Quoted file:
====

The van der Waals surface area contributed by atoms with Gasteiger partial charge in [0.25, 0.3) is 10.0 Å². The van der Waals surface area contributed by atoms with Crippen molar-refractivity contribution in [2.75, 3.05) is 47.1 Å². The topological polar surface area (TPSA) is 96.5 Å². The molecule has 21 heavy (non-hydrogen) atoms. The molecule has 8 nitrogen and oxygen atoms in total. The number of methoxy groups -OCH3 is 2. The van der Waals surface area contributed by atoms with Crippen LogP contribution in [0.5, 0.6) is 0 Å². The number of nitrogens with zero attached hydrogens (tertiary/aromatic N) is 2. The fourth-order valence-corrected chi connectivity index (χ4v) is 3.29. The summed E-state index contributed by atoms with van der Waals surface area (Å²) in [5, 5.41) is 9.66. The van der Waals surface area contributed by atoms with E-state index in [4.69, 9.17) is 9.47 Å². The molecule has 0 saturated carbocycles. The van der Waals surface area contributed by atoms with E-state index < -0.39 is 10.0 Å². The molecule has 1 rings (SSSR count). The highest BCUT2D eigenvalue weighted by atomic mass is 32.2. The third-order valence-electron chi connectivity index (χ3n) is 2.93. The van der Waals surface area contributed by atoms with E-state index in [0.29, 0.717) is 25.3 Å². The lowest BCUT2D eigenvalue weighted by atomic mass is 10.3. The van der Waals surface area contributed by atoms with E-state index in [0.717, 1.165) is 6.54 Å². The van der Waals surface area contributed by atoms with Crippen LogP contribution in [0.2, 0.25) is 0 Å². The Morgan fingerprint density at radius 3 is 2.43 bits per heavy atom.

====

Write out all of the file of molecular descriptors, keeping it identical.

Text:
The van der Waals surface area contributed by atoms with Gasteiger partial charge in [0.25, 0.3) is 10.0 Å². The van der Waals surface area contributed by atoms with Crippen molar-refractivity contribution in [2.75, 3.05) is 47.1 Å². The topological polar surface area (TPSA) is 96.5 Å². The molecule has 21 heavy (non-hydrogen) atoms. The molecule has 8 nitrogen and oxygen atoms in total. The number of methoxy groups -OCH3 is 2. The van der Waals surface area contributed by atoms with Crippen LogP contribution in [0.5, 0.6) is 0 Å². The number of nitrogens with zero attached hydrogens (tertiary/aromatic N) is 2. The fourth-order valence-corrected chi connectivity index (χ4v) is 3.29. The summed E-state index contributed by atoms with van der Waals surface area (Å²) in [5, 5.41) is 9.66. The van der Waals surface area contributed by atoms with E-state index in [4.69, 9.17) is 9.47 Å². The molecule has 0 saturated carbocycles. The van der Waals surface area contributed by atoms with E-state index < -0.39 is 10.0 Å². The molecule has 1 rings (SSSR count). The highest BCUT2D eigenvalue weighted by atomic mass is 32.2. The third-order valence-electron chi connectivity index (χ3n) is 2.93. The van der Waals surface area contributed by atoms with E-state index in [0.29, 0.717) is 25.3 Å². The lowest BCUT2D eigenvalue weighted by atomic mass is 10.3. The van der Waals surface area contributed by atoms with E-state index in [0.717, 1.165) is 6.54 Å². The van der Waals surface area contributed by atoms with Crippen LogP contribution in [0.2, 0.25) is 0 Å². The Morgan fingerprint density at radius 3 is 2.43 bits per heavy atom.